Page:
ENTERPRISE NETWORK 101
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When was the last time a person broke into your company offices to steal data? My guess is that this has never happened to you. That's why your boss has hired those tough security guards, after all.

However, I bet that several hackers have tried to penetrate your Wi-Fi network until now. And there is a simple explanation for that: wireless networks are much less secure in comparison with wired networks. Just read the news and you'll see why!

Most system admins take sound, and yet only basic security measures. They set and use complex passwords, for example. They patch servers regularly. They install antiviruses on all devices.
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Three Effective Methods of Securing an Enterprise Network
However, none of these measures can stop a person who has enough time and CPU power at his disposal. Read this article to discover several powerful methods that actually DO work.

1. Being a system admin myself, I understand your desire to boast with the huge company you're working at. Or maybe it's not you; your boss wants everyone in the world to know that this Wi-Fi network belongs to the XYZ Corporation.

However, having an SSID that gives away the company name is dangerous, because it tells hackers what network they should target. This is especially true if your offices are located in a shared building, or close to other buildings.

So, always use an inconspicuous SSID such as "larry_home" for your Wi-Fi network. To take things even further, you could use a strangely looking network name, such as "linksys34tc6", because the SSID is incorporated into the WPA2 encryption algorithm.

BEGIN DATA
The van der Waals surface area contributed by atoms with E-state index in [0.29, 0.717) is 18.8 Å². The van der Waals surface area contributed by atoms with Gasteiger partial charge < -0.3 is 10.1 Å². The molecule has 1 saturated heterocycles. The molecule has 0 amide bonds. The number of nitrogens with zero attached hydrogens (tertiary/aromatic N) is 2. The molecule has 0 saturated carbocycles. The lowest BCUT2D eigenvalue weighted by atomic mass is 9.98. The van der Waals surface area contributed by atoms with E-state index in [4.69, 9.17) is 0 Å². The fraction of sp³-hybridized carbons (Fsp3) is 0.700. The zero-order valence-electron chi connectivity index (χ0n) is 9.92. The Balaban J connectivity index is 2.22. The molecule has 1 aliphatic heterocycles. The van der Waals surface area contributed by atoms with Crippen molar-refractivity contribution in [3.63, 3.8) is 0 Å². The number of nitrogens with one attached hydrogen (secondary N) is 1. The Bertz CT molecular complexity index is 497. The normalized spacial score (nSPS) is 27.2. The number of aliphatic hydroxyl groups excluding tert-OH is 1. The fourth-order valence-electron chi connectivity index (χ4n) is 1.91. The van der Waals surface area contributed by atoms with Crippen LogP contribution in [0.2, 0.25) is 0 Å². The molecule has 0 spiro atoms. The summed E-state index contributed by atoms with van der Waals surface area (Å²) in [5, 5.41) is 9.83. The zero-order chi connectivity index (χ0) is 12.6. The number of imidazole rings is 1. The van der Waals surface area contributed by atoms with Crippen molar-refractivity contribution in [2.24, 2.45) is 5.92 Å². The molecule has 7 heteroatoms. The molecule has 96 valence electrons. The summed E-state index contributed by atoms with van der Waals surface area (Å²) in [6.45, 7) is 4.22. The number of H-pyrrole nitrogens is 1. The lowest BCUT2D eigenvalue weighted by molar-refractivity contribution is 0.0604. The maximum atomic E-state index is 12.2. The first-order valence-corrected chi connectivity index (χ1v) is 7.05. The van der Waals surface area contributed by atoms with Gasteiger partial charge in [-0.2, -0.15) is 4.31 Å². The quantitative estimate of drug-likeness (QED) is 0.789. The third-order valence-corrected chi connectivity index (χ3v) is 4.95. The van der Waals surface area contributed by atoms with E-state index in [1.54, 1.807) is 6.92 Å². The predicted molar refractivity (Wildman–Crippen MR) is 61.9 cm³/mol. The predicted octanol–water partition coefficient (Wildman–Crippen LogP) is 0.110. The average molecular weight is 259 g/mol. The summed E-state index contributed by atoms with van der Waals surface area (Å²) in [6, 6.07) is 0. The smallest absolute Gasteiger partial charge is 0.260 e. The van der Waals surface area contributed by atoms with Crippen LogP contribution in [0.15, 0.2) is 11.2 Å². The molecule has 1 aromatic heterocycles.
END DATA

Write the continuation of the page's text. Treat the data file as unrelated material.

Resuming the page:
As you can guess, we are using "linksys" as a part of the network name because we don't have any wireless equipment that was produced by Linksys. Of course, if your company has purchased Linksys hardware, you should pick another manufacturer for your Wi-Fi network's SSID name.

Some admins turn off SSID broadcast altogether, but I wouldn't recommend that. For starters, it won't slow down hackers that much. And then, it will diminish the speed of your Wi-Fi network - a sensitive problem, especially in an enterprise environment.

2. Strangely, some admins don't make use of the Enterprise WPA2 feature. It helps boost Wi-Fi security by forcing each individual user to authenticate. In a nutshell, each user can have his or her user name and password. So, if one of the company devices gets lost, or a villain gets access to it, you can easily change the user name and password for that particular device, and the network will be safe once again.
As an added bonus, each user will have his or her encryption key, which means that they will be unable to spy on other employees' Wi-Fi traffic.

To get started with Enterprise WPA2, you will need to use a RADIUS server, which will store the user name and password for all employees. Big corporations use cloud-based RADIUS services, because they are much easier to maintain and work much faster, especially if your organization has thousands of employees (or more).

3. Always keep an eye on unauthorized access points. A villain could plant an AP close to your Wi-Fi network, use a network name that is similar with yours, and then capture the login credentials of your colleagues, who will try to connect to the fake network, thinking that it is the legitimate one.

Fortunately, quite a few enterprise-level access points include rogue detection services, and can email you or send you an SMS whenever a new AP is detected in the area. Convince your boss to purchase at least a few APs that include WIPS (wireless intrusion protection systems); they will help increase the security of your wireless network. WatchGuard's WIPS is a good option.

This article has highlighted three powerful methods that will help boost your Wi-Fi network's security. Apply them all and I guarantee that the company data will be much more secure.